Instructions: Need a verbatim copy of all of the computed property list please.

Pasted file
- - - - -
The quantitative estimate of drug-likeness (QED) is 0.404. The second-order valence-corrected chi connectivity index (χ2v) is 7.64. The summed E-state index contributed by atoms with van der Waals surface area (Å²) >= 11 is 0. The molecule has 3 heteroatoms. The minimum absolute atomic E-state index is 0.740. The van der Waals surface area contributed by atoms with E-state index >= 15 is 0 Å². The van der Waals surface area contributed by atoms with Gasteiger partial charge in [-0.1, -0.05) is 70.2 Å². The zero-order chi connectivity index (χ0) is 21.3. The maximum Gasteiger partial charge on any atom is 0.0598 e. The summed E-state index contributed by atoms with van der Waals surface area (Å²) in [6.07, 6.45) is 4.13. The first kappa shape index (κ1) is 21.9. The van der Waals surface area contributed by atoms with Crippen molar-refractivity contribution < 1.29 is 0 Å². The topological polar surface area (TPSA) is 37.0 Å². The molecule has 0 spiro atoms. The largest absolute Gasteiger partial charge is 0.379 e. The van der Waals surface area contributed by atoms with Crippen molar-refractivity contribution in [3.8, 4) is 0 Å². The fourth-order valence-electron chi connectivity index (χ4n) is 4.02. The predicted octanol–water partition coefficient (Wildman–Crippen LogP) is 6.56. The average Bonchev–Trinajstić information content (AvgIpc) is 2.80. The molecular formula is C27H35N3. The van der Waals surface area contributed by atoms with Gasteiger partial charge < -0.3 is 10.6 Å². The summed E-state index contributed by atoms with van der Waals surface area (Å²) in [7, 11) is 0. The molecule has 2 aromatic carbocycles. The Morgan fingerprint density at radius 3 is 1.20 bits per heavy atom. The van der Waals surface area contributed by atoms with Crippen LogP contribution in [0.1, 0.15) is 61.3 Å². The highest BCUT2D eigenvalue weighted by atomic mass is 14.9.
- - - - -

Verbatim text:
The quantitative estimate of drug-likeness (QED) is 0.404. The second-order valence-corrected chi connectivity index (χ2v) is 7.64. The summed E-state index contributed by atoms with van der Waals surface area (Å²) >= 11 is 0. The molecule has 3 heteroatoms. The minimum absolute atomic E-state index is 0.740. The van der Waals surface area contributed by atoms with E-state index >= 15 is 0 Å². The van der Waals surface area contributed by atoms with Gasteiger partial charge in [-0.1, -0.05) is 70.2 Å². The zero-order chi connectivity index (χ0) is 21.3. The maximum Gasteiger partial charge on any atom is 0.0598 e. The summed E-state index contributed by atoms with van der Waals surface area (Å²) in [6.07, 6.45) is 4.13. The first kappa shape index (κ1) is 21.9. The van der Waals surface area contributed by atoms with Crippen molar-refractivity contribution < 1.29 is 0 Å². The topological polar surface area (TPSA) is 37.0 Å². The molecule has 0 spiro atoms. The largest absolute Gasteiger partial charge is 0.379 e. The van der Waals surface area contributed by atoms with Crippen molar-refractivity contribution in [3.8, 4) is 0 Å². The fourth-order valence-electron chi connectivity index (χ4n) is 4.02. The predicted octanol–water partition coefficient (Wildman–Crippen LogP) is 6.56. The average Bonchev–Trinajstić information content (AvgIpc) is 2.80. The molecular formula is C27H35N3. The van der Waals surface area contributed by atoms with Gasteiger partial charge < -0.3 is 10.6 Å². The summed E-state index contributed by atoms with van der Waals surface area (Å²) in [7, 11) is 0. The molecule has 2 aromatic carbocycles. The Morgan fingerprint density at radius 3 is 1.20 bits per heavy atom. The van der Waals surface area contributed by atoms with Crippen LogP contribution in [0.1, 0.15) is 61.3 Å². The highest BCUT2D eigenvalue weighted by atomic mass is 14.9.